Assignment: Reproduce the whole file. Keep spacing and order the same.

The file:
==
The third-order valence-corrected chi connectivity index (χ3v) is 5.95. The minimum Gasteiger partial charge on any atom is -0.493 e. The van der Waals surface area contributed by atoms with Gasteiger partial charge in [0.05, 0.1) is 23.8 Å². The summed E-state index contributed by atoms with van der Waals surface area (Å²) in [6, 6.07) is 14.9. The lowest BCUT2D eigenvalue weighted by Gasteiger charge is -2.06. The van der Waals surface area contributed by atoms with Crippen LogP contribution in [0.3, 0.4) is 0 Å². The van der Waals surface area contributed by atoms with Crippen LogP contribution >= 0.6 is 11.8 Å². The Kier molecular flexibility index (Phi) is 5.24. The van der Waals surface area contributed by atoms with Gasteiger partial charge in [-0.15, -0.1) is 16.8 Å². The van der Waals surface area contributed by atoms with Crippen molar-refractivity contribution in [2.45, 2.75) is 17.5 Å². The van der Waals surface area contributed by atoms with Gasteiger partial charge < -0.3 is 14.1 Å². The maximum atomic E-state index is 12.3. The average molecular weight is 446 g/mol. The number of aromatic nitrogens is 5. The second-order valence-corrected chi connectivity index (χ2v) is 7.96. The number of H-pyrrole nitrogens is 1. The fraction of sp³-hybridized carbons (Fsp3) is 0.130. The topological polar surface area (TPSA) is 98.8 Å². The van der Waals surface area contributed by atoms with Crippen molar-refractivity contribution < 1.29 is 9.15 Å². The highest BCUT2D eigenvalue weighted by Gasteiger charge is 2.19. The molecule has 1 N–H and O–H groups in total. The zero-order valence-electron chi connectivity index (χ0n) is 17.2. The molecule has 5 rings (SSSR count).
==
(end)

The third-order valence-corrected chi connectivity index (χ3v) is 5.95. The minimum Gasteiger partial charge on any atom is -0.493 e. The van der Waals surface area contributed by atoms with Gasteiger partial charge in [0.05, 0.1) is 23.8 Å². The summed E-state index contributed by atoms with van der Waals surface area (Å²) in [6, 6.07) is 14.9. The lowest BCUT2D eigenvalue weighted by Gasteiger charge is -2.06. The van der Waals surface area contributed by atoms with Crippen LogP contribution in [0.3, 0.4) is 0 Å². The van der Waals surface area contributed by atoms with Crippen LogP contribution >= 0.6 is 11.8 Å². The Kier molecular flexibility index (Phi) is 5.24. The van der Waals surface area contributed by atoms with Gasteiger partial charge in [-0.15, -0.1) is 16.8 Å². The van der Waals surface area contributed by atoms with Crippen molar-refractivity contribution in [2.45, 2.75) is 17.5 Å². The van der Waals surface area contributed by atoms with Gasteiger partial charge < -0.3 is 14.1 Å². The maximum atomic E-state index is 12.3. The average molecular weight is 446 g/mol. The number of aromatic nitrogens is 5. The second-order valence-corrected chi connectivity index (χ2v) is 7.96. The number of H-pyrrole nitrogens is 1. The fraction of sp³-hybridized carbons (Fsp3) is 0.130. The topological polar surface area (TPSA) is 98.8 Å². The van der Waals surface area contributed by atoms with Crippen molar-refractivity contribution < 1.29 is 9.15 Å². The highest BCUT2D eigenvalue weighted by Gasteiger charge is 2.19. The molecule has 1 N–H and O–H groups in total. The zero-order valence-electron chi connectivity index (χ0n) is 17.2. The molecule has 5 rings (SSSR count).